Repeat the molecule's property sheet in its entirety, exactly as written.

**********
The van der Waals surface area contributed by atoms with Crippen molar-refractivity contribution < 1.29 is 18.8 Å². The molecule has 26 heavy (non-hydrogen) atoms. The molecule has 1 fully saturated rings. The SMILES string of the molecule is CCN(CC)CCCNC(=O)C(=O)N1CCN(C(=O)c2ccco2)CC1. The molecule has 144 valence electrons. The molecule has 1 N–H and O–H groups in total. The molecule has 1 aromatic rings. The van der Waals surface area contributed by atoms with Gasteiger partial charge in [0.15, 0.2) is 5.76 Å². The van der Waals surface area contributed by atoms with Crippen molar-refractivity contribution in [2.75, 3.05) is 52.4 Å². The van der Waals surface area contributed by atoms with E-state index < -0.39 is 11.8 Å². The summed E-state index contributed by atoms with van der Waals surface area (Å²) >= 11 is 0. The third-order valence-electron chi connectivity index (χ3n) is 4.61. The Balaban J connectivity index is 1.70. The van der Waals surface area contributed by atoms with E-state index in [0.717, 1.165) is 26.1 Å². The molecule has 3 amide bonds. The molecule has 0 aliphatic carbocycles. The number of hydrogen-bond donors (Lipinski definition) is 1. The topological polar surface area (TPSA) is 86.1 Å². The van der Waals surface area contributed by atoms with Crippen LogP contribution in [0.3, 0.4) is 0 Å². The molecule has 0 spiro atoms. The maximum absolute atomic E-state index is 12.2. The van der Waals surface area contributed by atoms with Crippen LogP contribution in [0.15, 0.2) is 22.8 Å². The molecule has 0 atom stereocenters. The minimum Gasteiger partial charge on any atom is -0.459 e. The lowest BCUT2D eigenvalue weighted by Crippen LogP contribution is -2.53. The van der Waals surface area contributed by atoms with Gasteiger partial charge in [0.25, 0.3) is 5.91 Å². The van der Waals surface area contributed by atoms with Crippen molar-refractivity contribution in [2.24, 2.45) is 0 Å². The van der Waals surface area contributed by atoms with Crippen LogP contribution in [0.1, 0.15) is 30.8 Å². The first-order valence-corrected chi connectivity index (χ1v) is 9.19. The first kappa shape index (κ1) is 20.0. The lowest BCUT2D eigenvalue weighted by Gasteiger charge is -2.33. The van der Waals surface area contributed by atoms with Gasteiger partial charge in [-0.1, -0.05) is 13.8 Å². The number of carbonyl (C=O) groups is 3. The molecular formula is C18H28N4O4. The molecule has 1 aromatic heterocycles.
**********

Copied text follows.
The van der Waals surface area contributed by atoms with Crippen molar-refractivity contribution < 1.29 is 18.8 Å². The molecule has 26 heavy (non-hydrogen) atoms. The molecule has 1 fully saturated rings. The SMILES string of the molecule is CCN(CC)CCCNC(=O)C(=O)N1CCN(C(=O)c2ccco2)CC1. The molecule has 144 valence electrons. The molecule has 1 N–H and O–H groups in total. The molecule has 1 aromatic rings. The van der Waals surface area contributed by atoms with Gasteiger partial charge in [0.15, 0.2) is 5.76 Å². The van der Waals surface area contributed by atoms with Crippen molar-refractivity contribution in [2.75, 3.05) is 52.4 Å². The van der Waals surface area contributed by atoms with E-state index < -0.39 is 11.8 Å². The summed E-state index contributed by atoms with van der Waals surface area (Å²) >= 11 is 0. The third-order valence-electron chi connectivity index (χ3n) is 4.61. The Balaban J connectivity index is 1.70. The van der Waals surface area contributed by atoms with E-state index in [0.717, 1.165) is 26.1 Å². The molecule has 3 amide bonds. The molecule has 0 aliphatic carbocycles. The number of hydrogen-bond donors (Lipinski definition) is 1. The topological polar surface area (TPSA) is 86.1 Å². The van der Waals surface area contributed by atoms with Crippen LogP contribution in [0.3, 0.4) is 0 Å². The molecule has 0 spiro atoms. The maximum absolute atomic E-state index is 12.2. The van der Waals surface area contributed by atoms with Crippen LogP contribution in [0.15, 0.2) is 22.8 Å². The molecule has 0 atom stereocenters. The minimum Gasteiger partial charge on any atom is -0.459 e. The lowest BCUT2D eigenvalue weighted by Crippen LogP contribution is -2.53. The van der Waals surface area contributed by atoms with Gasteiger partial charge in [0.25, 0.3) is 5.91 Å². The van der Waals surface area contributed by atoms with Crippen molar-refractivity contribution in [2.24, 2.45) is 0 Å². The van der Waals surface area contributed by atoms with Crippen LogP contribution in [0.1, 0.15) is 30.8 Å². The first-order valence-corrected chi connectivity index (χ1v) is 9.19. The first kappa shape index (κ1) is 20.0. The lowest BCUT2D eigenvalue weighted by Gasteiger charge is -2.33. The van der Waals surface area contributed by atoms with Gasteiger partial charge in [-0.1, -0.05) is 13.8 Å². The number of carbonyl (C=O) groups is 3. The molecular formula is C18H28N4O4. The molecule has 1 aromatic heterocycles.